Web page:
Heart and Vascular System.—There is a heart in the pericardium consisting of a median ventricle attached, except in Neomenia, to the dorsal wall of the pericardium, and in Neomenia a pair of auricular ducts returning blood from the gills to the ventricle. The aorta is not independent as in Chitons, but is a sinus like the other channels of the circulation. A single median ventral sinus passes backwards to the gills or cloaca. The blood is coloured red by haemoglobin in blood corpuscles.

Nervous System.—Ganglionic enlargements are more conspicuous than in the Chitons. In front of the buccal mass is a median cerebral ganglion. From this pass off two pairs of cords, the pleural and pedal, in Proneomenia separate from their origin, in Neomenia united at first and diverging at a pleural ganglion. The pedal cords anteriorly form a pair of pedal ganglia united by a thick commissure. The supra-rectal commissure may be present and bear an ovoid ganglion; or may be wanting. With regard to sense organs the epithelial papillae of the mantle have been mentioned. There is also in some genera a median retractile sensory papilla on the dorsal posterior surface above the rectum, not covered by the cuticle.

Development has only been described in Myzomenia banyulensis, by G. Pruvot. It closely resembles in the early stages that of Chitons. The external surface of the trochosphere is formed of a number of ciliated test-cells. The ectoderm behind the ciliated ring develops spicules, and the post-oral region of the larva elongates. Later the ciliated ring or velum disappears and seven imbricated calcareous plates, made up of flattened spicules, are formed on the dorsal surface. This appears to indicate that the Neomeniomorpha are descended from Chiton-like ancestors, and that they have lost their shell valves.

Classification of the Neomeniomorpha.—Fam. 1. Lepidomeniidae. Slender, tapering behind, with subventral cloacal orifice; thin cuticle without papillae; flattened spicules; no gills. Lepidomenia, Ismenia, Ichthyodes, Stylomenia, Dondersia, Nematomenia, Myzomenia, M. banyulensis, Mediterranean and Plymouth.

Fam. 2. Neomeniidae. Short, truncate in front and behind; cloacal orifice transverse; gills present; rather thin cuticle; no radula. Neomenia (N. carinata, N. Atlantic and N. and N.W. Scotland), Hemimenia.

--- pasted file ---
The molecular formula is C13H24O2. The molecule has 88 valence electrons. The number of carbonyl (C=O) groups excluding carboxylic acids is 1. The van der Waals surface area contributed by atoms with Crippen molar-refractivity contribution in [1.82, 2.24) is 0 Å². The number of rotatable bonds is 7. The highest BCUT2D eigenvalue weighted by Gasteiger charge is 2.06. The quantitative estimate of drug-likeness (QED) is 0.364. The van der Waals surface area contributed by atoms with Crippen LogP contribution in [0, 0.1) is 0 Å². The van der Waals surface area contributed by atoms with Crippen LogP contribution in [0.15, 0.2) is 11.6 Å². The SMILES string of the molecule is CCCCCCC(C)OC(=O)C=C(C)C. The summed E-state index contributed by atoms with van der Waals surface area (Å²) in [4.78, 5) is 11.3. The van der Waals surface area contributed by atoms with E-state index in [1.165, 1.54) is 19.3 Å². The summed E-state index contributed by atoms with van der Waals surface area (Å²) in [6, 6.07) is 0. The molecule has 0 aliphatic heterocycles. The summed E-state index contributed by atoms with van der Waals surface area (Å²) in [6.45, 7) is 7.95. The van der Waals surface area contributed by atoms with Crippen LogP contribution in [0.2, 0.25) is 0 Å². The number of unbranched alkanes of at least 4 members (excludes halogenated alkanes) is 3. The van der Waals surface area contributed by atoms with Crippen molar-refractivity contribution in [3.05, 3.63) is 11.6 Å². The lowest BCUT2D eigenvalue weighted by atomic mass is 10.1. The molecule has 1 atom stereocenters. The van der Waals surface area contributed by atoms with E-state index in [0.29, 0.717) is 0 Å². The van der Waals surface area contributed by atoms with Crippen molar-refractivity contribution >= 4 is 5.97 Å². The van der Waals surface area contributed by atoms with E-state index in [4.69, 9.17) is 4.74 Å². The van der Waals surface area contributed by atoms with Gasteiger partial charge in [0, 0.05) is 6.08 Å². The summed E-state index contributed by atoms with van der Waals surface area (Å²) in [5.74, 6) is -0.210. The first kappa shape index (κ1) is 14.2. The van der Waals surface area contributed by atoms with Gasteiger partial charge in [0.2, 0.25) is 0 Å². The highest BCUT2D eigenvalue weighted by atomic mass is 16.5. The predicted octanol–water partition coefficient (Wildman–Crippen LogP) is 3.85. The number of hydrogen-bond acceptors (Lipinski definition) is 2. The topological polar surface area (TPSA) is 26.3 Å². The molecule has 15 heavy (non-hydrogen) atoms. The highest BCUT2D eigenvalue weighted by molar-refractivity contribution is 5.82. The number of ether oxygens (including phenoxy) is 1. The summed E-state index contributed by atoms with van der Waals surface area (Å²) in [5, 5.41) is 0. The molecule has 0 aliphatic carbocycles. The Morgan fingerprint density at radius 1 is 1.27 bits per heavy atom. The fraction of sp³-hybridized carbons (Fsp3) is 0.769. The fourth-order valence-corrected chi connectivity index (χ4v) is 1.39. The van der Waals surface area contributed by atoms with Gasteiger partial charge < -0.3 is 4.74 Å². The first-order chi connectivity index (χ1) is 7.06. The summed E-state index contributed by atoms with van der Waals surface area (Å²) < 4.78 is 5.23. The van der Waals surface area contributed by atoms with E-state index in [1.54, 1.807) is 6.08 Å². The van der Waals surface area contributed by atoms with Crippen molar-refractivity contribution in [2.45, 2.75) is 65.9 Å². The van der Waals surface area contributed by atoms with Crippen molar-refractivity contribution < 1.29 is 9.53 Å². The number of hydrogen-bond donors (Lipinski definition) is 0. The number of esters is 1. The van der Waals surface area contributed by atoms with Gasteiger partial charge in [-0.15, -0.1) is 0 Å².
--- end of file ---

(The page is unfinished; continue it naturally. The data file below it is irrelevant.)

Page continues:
Fam. 3. Proneomeniidae. Elongated, cylindrical, rounded at both ends; thick cuticle with acicular spicules; radula polystichous or wanting. Proneomenia, Amphimenia, Echinomenia, Rhopalomenia (R. aglaopheniae, Mediterranean and Plymouth), Notomenia, Pruvotia, Strophomenia.

Fam. 4. Parameniidae. Short and truncated in front; thick cuticle, often without papillae; gills and radula present. Paramenia, Macellomenia, Pararhopalia, Dinomenia, Cyclomenia, Proparamenia, Uncimenia, Kruppomenia.

Fig. 10.Chaetoderma nitidulum, Lovén (after Graff). The cephalic enlargement is to the left, the anal chamber (reduced pallial chamber, containing the concealed pair of ctenidia) to the right.

Suborder II. Chaetodermomorpha.—Aplacophora without distinct ventral groove, with single median unisexual gonad, with differentiated hepatic sac, and with cloacal chamber furnished with two bipectinate gills. There are only two genera in this suborder: Chaetoderma, and Limifossor from Alaska. The characters therefore are very uniform. The body is worm-like and cylindrical, the posterior half a little thicker than the anterior; the posterior extremity forms the enlarged funnel-like branchial or cloacal chamber. The anterior extremity is also somewhat enlarged. The whole surface is uniformly covered with short compressed calcareous spicula embedded in the cuticle.

Branchiae.—The single pair of branchiae are placed symmetrically right and left of the anus, and each has the structure of a ctenidium bearing a row of lamellae on each side as in the Polyplacophora.

Intestine.—The mouth is anterior, terminal and crescentic, and beneath it is a rounded ventral shield. On the floor of the pharynx or buccal mass is a rudimentary radula, which in many species consists of a single large tooth, bearing two small teeth or a row of teeth. In other species the radula is more of the usual type consisting of several transverse rows of two or three teeth each. Two pairs of salivary glands open into the buccal cavity. The digestive tube is straight and simple, wider in its anterior part, into which opens the duct of the hepatic caecum (fig. 4, B). The latter extends backwards on the ventral side of the intestine.